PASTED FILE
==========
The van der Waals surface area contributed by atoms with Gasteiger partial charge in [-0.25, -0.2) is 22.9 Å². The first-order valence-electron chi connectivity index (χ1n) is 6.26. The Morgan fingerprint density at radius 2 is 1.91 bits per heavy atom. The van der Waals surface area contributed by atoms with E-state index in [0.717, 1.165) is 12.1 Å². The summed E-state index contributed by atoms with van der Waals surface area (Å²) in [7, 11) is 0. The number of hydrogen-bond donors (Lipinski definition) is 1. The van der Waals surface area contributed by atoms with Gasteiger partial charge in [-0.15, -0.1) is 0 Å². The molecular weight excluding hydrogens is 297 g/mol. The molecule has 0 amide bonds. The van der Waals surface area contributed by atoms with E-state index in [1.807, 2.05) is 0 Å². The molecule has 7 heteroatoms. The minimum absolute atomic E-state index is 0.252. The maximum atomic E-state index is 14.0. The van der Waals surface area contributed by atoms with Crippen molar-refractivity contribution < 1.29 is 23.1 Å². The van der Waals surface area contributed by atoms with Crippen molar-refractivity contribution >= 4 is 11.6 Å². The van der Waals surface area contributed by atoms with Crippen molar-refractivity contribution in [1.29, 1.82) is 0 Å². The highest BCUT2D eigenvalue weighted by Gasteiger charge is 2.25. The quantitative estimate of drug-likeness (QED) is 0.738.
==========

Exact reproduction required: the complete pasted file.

The van der Waals surface area contributed by atoms with Gasteiger partial charge in [-0.25, -0.2) is 22.9 Å². The first-order valence-electron chi connectivity index (χ1n) is 6.26. The Morgan fingerprint density at radius 2 is 1.91 bits per heavy atom. The van der Waals surface area contributed by atoms with E-state index in [0.717, 1.165) is 12.1 Å². The summed E-state index contributed by atoms with van der Waals surface area (Å²) in [7, 11) is 0. The number of hydrogen-bond donors (Lipinski definition) is 1. The van der Waals surface area contributed by atoms with Gasteiger partial charge in [-0.15, -0.1) is 0 Å². The molecular weight excluding hydrogens is 297 g/mol. The molecule has 0 amide bonds. The van der Waals surface area contributed by atoms with E-state index in [1.807, 2.05) is 0 Å². The molecule has 7 heteroatoms. The minimum absolute atomic E-state index is 0.252. The maximum atomic E-state index is 14.0. The van der Waals surface area contributed by atoms with Crippen molar-refractivity contribution < 1.29 is 23.1 Å². The van der Waals surface area contributed by atoms with Crippen molar-refractivity contribution >= 4 is 11.6 Å². The van der Waals surface area contributed by atoms with Crippen molar-refractivity contribution in [1.29, 1.82) is 0 Å². The highest BCUT2D eigenvalue weighted by Gasteiger charge is 2.25. The quantitative estimate of drug-likeness (QED) is 0.738.